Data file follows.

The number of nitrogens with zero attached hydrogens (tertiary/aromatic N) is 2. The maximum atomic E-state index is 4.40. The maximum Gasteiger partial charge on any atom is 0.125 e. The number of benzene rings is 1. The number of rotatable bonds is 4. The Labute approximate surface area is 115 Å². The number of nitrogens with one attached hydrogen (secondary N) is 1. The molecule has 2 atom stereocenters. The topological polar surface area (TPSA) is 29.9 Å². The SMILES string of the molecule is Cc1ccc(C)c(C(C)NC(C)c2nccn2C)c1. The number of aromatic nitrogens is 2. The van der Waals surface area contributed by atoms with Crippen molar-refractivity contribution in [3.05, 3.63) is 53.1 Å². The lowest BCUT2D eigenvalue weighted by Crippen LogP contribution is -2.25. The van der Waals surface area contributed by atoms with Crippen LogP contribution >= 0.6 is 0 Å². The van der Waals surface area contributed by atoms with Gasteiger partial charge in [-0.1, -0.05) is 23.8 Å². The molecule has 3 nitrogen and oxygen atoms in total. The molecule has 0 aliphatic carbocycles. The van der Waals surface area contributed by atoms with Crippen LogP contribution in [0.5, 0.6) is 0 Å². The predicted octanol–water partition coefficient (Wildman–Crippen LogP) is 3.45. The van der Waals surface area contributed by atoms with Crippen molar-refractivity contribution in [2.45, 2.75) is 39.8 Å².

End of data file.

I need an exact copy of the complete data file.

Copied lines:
The number of nitrogens with zero attached hydrogens (tertiary/aromatic N) is 2. The maximum atomic E-state index is 4.40. The maximum Gasteiger partial charge on any atom is 0.125 e. The number of benzene rings is 1. The number of rotatable bonds is 4. The Labute approximate surface area is 115 Å². The number of nitrogens with one attached hydrogen (secondary N) is 1. The molecule has 2 atom stereocenters. The topological polar surface area (TPSA) is 29.9 Å². The SMILES string of the molecule is Cc1ccc(C)c(C(C)NC(C)c2nccn2C)c1. The number of aromatic nitrogens is 2. The van der Waals surface area contributed by atoms with Crippen molar-refractivity contribution in [3.05, 3.63) is 53.1 Å². The lowest BCUT2D eigenvalue weighted by Crippen LogP contribution is -2.25. The van der Waals surface area contributed by atoms with Crippen LogP contribution >= 0.6 is 0 Å². The van der Waals surface area contributed by atoms with Gasteiger partial charge in [-0.1, -0.05) is 23.8 Å². The molecule has 3 nitrogen and oxygen atoms in total. The molecule has 0 aliphatic carbocycles. The van der Waals surface area contributed by atoms with Crippen LogP contribution in [0.5, 0.6) is 0 Å². The predicted octanol–water partition coefficient (Wildman–Crippen LogP) is 3.45. The van der Waals surface area contributed by atoms with Crippen molar-refractivity contribution in [2.45, 2.75) is 39.8 Å².